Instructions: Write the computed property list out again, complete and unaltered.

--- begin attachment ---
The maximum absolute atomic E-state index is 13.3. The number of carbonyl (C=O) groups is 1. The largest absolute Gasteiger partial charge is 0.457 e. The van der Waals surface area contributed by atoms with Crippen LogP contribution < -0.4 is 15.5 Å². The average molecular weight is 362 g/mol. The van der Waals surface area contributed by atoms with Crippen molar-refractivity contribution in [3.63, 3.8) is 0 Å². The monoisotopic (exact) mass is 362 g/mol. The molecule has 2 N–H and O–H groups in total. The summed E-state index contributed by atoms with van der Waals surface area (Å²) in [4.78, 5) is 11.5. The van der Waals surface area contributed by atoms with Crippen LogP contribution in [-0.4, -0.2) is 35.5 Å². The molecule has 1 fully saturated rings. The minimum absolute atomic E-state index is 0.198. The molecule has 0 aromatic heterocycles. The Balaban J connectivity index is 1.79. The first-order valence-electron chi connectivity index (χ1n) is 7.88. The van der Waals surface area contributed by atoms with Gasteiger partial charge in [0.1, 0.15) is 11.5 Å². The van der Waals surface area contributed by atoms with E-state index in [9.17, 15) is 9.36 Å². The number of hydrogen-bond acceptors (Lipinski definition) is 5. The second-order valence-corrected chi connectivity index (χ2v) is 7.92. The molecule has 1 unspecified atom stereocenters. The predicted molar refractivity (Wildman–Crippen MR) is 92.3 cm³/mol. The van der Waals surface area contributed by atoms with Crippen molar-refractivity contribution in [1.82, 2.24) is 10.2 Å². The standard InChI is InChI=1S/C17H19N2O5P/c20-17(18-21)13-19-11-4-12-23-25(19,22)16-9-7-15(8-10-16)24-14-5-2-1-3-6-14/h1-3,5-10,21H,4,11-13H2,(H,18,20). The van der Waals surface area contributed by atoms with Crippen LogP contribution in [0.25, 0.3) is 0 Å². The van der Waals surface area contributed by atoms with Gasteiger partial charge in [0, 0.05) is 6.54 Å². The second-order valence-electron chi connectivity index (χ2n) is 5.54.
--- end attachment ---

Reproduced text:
The maximum absolute atomic E-state index is 13.3. The number of carbonyl (C=O) groups is 1. The largest absolute Gasteiger partial charge is 0.457 e. The van der Waals surface area contributed by atoms with Crippen LogP contribution < -0.4 is 15.5 Å². The average molecular weight is 362 g/mol. The van der Waals surface area contributed by atoms with Crippen molar-refractivity contribution in [3.63, 3.8) is 0 Å². The monoisotopic (exact) mass is 362 g/mol. The molecule has 2 N–H and O–H groups in total. The summed E-state index contributed by atoms with van der Waals surface area (Å²) in [4.78, 5) is 11.5. The van der Waals surface area contributed by atoms with Crippen LogP contribution in [-0.4, -0.2) is 35.5 Å². The molecule has 1 fully saturated rings. The minimum absolute atomic E-state index is 0.198. The molecule has 0 aromatic heterocycles. The Balaban J connectivity index is 1.79. The first-order valence-electron chi connectivity index (χ1n) is 7.88. The van der Waals surface area contributed by atoms with Gasteiger partial charge in [0.1, 0.15) is 11.5 Å². The van der Waals surface area contributed by atoms with E-state index in [9.17, 15) is 9.36 Å². The number of hydrogen-bond acceptors (Lipinski definition) is 5. The second-order valence-corrected chi connectivity index (χ2v) is 7.92. The molecule has 1 unspecified atom stereocenters. The predicted molar refractivity (Wildman–Crippen MR) is 92.3 cm³/mol. The van der Waals surface area contributed by atoms with Crippen molar-refractivity contribution in [1.82, 2.24) is 10.2 Å². The standard InChI is InChI=1S/C17H19N2O5P/c20-17(18-21)13-19-11-4-12-23-25(19,22)16-9-7-15(8-10-16)24-14-5-2-1-3-6-14/h1-3,5-10,21H,4,11-13H2,(H,18,20). The van der Waals surface area contributed by atoms with Crippen LogP contribution in [0.25, 0.3) is 0 Å². The van der Waals surface area contributed by atoms with Gasteiger partial charge in [0, 0.05) is 6.54 Å². The second-order valence-electron chi connectivity index (χ2n) is 5.54.